Dancing and Romancing

Dancing is awesome.

Dancing is sexy. The bass pumping, the throng of bodies moving to the beat at a club or a dance festival, a vibe that buzzes, hearts jolting, culminating in make out sessions, hook-ups, one night stands or the foundation of many a relationship. It is a feeling that is hard to describe and I can honestly say that I have as yet to read a romance novel that has nailed the dance scene.

Dance moves matter and they can make or break a budding romance. A poorly written dance move in romance fiction can completely throw me out of a story. Take Anne McAllister for instance. Now I adore her books. ADORE! She is an autobuy author for me, however…in this scene in “One Night Mistress…Convenient Wife” our heroine is yearning for the hero, they’ve been fuck buddies but the insensitive hero has yet to recognise that this is lurrve. They are at a wedding and our heroine is dancing with another wedding guest.

He moved fluidly, grinning broadly as he drew her with him, leading her easily, spinning her, moving her as efficiently as if she were a rag doll with no bones and no brains of her own.

Ummm. No. Just. No.

Lucy Ellis’s fabulous debut which gave us the line “I’m not your mistress. I’m your girlfriend” turning every convoluted Mistress title on it’s head (who on earth calls anyone a mistress in this day and age) has the hero Alexei taking heroine Maisy out to a supper club for a bit of dancing. Sure. This would be fine if you are in your 70s but they are in their 20s, in ITALY! Find a freakin’ club. Even villages in Italy have nightclubs!

I’ve read peculiar scenes where the couple go out for dinner and have a little dance on the dance floor with diners looking on, gyrating scenes, wanton dancing, ballroom dancing – and I am as big a fan of Strictly Ballroom as anyone but I do not find ballroom dancing hot and sexy (though if you do read Ainslie Paton’s Grease Monkey Jive). I don’t want to read about a couple lambada-ing (it’s the forbidden dance – so forbidden it should not be danced), I don’t want to read about dirty dancing, even Patrick Swayze looks daft doing it let alone someone trying to describe it in written form. And I certainly don’t want to read about the slow, sen-su-al dancing where the heroine wonders if that is his belt she can feel against her stomach or something else hot and ridged. Frankly, I read these scenes and I suddenly feel as though I am at Les Larbey and Margaret Bland’s Galaxy of Dance.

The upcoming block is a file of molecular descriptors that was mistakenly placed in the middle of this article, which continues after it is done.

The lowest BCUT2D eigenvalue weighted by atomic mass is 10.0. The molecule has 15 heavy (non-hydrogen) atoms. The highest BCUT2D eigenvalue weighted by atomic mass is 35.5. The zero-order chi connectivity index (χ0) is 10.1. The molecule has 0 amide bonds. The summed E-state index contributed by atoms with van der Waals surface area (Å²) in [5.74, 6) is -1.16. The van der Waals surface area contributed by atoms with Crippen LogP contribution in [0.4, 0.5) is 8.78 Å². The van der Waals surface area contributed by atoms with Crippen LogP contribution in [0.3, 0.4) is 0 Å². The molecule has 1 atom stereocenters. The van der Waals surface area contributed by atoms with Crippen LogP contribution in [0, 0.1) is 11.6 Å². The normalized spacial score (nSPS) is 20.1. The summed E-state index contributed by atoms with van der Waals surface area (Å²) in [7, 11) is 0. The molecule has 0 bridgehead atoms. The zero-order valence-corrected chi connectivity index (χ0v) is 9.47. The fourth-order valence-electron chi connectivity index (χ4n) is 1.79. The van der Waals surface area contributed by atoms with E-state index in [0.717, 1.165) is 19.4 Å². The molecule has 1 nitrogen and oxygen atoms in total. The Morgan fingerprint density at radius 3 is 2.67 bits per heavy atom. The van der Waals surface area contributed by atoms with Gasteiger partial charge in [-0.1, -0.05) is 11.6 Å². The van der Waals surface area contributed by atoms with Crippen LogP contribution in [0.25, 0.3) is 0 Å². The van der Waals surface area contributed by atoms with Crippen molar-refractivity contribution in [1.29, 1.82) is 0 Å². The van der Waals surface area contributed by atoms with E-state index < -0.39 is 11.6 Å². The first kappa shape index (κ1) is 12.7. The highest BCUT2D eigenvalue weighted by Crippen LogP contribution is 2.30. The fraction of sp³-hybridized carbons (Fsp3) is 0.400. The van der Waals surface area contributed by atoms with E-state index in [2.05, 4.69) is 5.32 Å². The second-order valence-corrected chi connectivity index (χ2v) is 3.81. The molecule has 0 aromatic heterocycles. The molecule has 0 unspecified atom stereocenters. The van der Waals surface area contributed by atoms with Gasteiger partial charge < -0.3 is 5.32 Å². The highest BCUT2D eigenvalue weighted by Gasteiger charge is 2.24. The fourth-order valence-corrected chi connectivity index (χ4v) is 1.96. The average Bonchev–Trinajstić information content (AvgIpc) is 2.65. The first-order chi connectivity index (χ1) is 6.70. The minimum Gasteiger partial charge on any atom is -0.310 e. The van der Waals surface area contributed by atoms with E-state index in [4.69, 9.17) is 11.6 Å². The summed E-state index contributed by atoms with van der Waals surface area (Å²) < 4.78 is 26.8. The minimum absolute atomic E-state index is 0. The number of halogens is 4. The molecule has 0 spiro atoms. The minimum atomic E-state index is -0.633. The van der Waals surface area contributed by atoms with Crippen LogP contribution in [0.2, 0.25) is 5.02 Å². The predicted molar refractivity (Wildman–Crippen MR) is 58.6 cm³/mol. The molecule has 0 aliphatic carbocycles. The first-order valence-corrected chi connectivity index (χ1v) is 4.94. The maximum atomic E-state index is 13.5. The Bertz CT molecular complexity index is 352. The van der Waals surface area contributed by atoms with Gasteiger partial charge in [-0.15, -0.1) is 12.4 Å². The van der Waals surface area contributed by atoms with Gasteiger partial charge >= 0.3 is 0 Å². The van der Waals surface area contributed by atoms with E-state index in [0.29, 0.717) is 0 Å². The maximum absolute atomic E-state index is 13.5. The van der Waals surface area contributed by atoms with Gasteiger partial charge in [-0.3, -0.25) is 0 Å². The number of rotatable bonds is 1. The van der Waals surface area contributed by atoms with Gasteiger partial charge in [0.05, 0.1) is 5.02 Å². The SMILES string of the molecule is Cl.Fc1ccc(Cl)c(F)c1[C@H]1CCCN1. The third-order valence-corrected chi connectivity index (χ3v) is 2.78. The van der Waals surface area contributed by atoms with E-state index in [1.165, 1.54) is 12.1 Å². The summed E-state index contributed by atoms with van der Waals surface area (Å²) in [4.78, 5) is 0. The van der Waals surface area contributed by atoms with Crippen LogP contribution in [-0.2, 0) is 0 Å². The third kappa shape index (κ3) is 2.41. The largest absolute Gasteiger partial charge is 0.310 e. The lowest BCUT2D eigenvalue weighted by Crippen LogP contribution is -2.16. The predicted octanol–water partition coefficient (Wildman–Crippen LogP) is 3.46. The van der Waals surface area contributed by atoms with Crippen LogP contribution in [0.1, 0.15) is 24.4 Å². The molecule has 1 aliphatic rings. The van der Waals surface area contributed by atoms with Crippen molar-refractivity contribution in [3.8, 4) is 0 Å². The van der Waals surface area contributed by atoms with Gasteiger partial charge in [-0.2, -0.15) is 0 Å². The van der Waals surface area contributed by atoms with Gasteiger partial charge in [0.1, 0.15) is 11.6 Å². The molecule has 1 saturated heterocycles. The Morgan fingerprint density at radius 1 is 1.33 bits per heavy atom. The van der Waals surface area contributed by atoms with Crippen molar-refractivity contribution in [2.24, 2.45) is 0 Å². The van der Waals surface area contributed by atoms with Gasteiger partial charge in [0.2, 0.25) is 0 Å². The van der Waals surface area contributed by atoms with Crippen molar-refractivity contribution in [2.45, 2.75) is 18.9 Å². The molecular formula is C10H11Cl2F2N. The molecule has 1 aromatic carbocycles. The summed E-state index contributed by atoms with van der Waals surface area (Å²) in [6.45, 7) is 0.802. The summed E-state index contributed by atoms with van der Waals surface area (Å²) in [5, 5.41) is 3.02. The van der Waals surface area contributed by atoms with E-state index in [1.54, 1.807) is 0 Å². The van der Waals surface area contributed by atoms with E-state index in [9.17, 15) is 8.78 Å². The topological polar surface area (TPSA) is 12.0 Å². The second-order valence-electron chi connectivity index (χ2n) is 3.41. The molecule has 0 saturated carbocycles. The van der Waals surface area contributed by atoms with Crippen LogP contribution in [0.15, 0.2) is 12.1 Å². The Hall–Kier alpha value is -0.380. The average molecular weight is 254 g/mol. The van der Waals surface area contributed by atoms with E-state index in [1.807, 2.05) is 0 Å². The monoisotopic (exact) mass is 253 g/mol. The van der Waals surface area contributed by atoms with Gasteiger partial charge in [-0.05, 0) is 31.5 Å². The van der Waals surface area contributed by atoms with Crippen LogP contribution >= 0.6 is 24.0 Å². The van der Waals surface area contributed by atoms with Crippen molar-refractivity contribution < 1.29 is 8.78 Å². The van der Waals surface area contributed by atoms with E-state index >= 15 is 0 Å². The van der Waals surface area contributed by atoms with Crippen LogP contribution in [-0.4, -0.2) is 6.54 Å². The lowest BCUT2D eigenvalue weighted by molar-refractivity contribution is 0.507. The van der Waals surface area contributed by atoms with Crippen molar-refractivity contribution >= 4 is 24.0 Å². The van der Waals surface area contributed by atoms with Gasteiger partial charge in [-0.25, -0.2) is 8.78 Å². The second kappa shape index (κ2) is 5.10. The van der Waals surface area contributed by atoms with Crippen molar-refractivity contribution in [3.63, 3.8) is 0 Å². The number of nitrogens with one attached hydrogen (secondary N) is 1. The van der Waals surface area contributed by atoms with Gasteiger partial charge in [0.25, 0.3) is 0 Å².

There is nothing more unsexy than an awful dancing scene. It nullifies any sense of romance, any sexual tension, any frisson that may have been present between two characters. Let me tell you about such an event.

Many many years ago, I had a double date with my friend Anna, her boyfriend and a friend of his. I had met this guy several times and I liked him. He was funny, he wasn’t hard on the eyes, he dressed well. He ticked most of the boxes. Anyway, the poor guy suggested a night out. As I was cautious about going out with a guy I had only met once or twice I suggested joining our mutual friends at a nightclub in Kings Cross that I enjoyed going out to. I turned down the offer of a lift and Anna and I drove and met them there. The night was going well. It was hot. The music was pumping. Everyone was getting their groove on. And then the guy I was with, the man I was on a crowded dance floor with, disappeared momentarily. Not “he walked out the door to go to the loo” disappeared. More “is that the strobe light or has a poltergeist stolen his body” disappeared. My eyes quickly glanced around and there he was, on the dance floor in a split formation just as he was coming back up with a full 360 degree twirl.

He looked at me as though to say “Have I got the moves for you, Babe”.